Acquisition Could Chart a New Course for Apple Maps
What can Apple do differently with mobile maps -- other than provide an app with accurate directions? Perhaps the company, still stinging from last year's failed Maps feature, can move the playing field inside large buildings, where people can still get lost without guidance. That may have been what prompted Apple to purchase a GPS startup that focuses on indoor location services.
Mar 27, 2013 11:04 AM PT
Apple's purchase this week of GPS startup WiFiSLAM is the latest attempt by the company to put some distance between it and the 2012 debacle that was the launch of its own high quality maps feature.
The tech giant paid about US$20 million for WiFISLAM, according to published reports.
Apple has not made any public statement about how it plans to use WiFiSLAM, but the prospect of indoor GPS services could help the company expand its digital mapping features. The buy could allow Apple to help users find the shortest path to restrooms, sections of department stores or their airport gates in large, difficult-to-navigate buildings.
WiFiSLAM's appeal lies in its ability to accurately gauge the indoor location of users. It's difficult for many mobile GPS services to pinpoint a person's location inside a structure because the navigational signals aren't usually strong enough to read through thick walls or windows. WiFiSLAM says it answers that problem by picking up on wireless signals that are already in use in the building, making it a more efficient guide than other products on the market.
Apple did not respond to our request to comment for this story.
Back on Track With Maps
Apple's acquisition may help restore some faith in the company's mapping service.
Before the release of its most recent operating system refresh, Apple dumped Google as its maps provider and claimed it was coming up with its own ianswer to its established rival. Instead of overtaking Google Maps, however, Apple Maps was widely criticized for inaccurate directions and lack of public areas such as transportation stops or significant buildings.
Apple publicly apologized for the quality of the maps and even encouraged users to switch to other mapping services such as Google while the company improved its product.
Rather than simply develop a usable maps service, the company may try to outshine Google and similar competitors by using WiFiSlam's technology to offer indoor mapping features.
"Indoor maps are the next online mapping frontier," Emmanuel Stefanakis, assistant professor in geographic information systems and science at the University of New Brunswick, told MacNewsWorld. "People are using geolocation services increasingly on their mobile devices. Through them, they have a clear view of where they stand and what points of interest are located around them."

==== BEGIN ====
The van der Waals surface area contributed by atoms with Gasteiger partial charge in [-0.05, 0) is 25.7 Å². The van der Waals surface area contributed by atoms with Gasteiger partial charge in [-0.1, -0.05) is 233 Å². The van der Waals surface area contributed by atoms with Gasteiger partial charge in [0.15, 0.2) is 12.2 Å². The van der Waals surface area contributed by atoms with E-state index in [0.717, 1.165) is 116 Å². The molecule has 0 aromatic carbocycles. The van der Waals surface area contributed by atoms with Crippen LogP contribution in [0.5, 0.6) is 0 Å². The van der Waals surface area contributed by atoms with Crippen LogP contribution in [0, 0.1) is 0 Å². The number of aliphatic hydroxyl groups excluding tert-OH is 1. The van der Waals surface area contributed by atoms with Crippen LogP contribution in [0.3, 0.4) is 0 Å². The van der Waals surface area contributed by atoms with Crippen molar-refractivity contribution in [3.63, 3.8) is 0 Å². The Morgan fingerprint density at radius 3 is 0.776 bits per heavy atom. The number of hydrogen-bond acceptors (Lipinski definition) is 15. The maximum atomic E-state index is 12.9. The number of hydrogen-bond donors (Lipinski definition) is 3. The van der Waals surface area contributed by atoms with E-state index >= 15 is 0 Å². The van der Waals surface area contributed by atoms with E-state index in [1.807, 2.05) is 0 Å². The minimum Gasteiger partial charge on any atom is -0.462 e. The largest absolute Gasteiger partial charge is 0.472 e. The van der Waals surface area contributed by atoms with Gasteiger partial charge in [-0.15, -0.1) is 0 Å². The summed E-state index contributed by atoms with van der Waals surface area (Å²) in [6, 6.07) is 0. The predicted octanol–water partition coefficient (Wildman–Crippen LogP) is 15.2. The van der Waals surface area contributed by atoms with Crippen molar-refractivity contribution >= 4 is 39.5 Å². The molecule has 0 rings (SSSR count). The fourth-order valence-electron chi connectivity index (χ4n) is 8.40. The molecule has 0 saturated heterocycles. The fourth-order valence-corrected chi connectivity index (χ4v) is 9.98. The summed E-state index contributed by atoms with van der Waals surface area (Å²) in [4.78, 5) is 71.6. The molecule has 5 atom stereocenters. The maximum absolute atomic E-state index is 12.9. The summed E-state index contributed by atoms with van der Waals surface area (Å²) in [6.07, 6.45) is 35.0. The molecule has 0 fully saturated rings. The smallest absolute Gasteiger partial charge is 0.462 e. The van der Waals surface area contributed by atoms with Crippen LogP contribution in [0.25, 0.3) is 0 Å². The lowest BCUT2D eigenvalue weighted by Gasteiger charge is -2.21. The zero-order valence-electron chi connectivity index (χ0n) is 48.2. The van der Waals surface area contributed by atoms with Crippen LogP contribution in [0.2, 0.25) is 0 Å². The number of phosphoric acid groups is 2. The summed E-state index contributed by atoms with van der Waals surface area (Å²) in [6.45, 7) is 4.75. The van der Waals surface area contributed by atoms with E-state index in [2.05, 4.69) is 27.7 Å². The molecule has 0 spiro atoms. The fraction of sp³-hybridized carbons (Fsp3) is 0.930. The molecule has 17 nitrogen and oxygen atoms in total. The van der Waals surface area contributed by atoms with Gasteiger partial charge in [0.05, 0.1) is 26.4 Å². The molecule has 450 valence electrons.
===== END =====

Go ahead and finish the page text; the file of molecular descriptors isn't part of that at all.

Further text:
Apple isn't alone in developing indoor maps. Google says it already has maps that help mall shoppers, museum visitors and even Las Vegas casino patrons navigate through buildings.
"Google has been working on filling this gap quite a few years now. The release of new devices, such as the Google Glass, is also pushing this new trend," Stafanakis said. He was referring to a recent Google Glass YouTube video that shows a user combining indoor mapping and geolocation services with the device to find a book in a bookstore.
Any move that raises the bar in the digital mapping industry is a good thing for consumers, he pointed out.
"Apple is trying to catch up and gain the market," Stafanakis said. "We can anticipate that a huge new infrastructure of in-house online maps is going to appear the next few years with great potential for new business applications."
T-Mobile's iPhone Debut Gets the Media Talking
It took a while for T-Mobile to offer the iPhone to customers, but it finally made it official on Tuesday. In making the announcement, however, the last major carrier to provide Apple's device set the media buzzing with its unique proposition for consumers.
Unlike its wireless competitors, T-Mobile iPhone users won't be tied to a contract. Starting April 12, the carrier will offer the iPhone 5 for a US$100 upfront fee. Customers will then pay $20 per month for 24 months. If users want to change or leave services before those 24 months are up, they will have to pay the unpaid balance on the phone.
Similar plans will also be available for new Android and BlackBerry releases.
It's unclear yet how many new customers the carrier will draw with this new pricing structure. What is clear, though, is that simply adding the iPhone 5 to a lineup no longer is a sure sign of instant success for a carrier, said Jeff Kagan, tech analyst and consultant.
With recent iPhone sales expectation downgrades, and tough Android competition on the horizon, carriers are suddenly eager to rethink how best to get smartphones -- even the iPhone -- into the hands of customers; hence the T-Mobile approach.
"There is a segment of the marketplace which clearly prefers a no-contract environment. It's not like T-Mobile is inventing an entirely new space," Kagan told MacNewsWorld. "The new T-Mobile plan is somewhere in the middle, a hybrid plan. Will it be successful? We'll have to wait and see."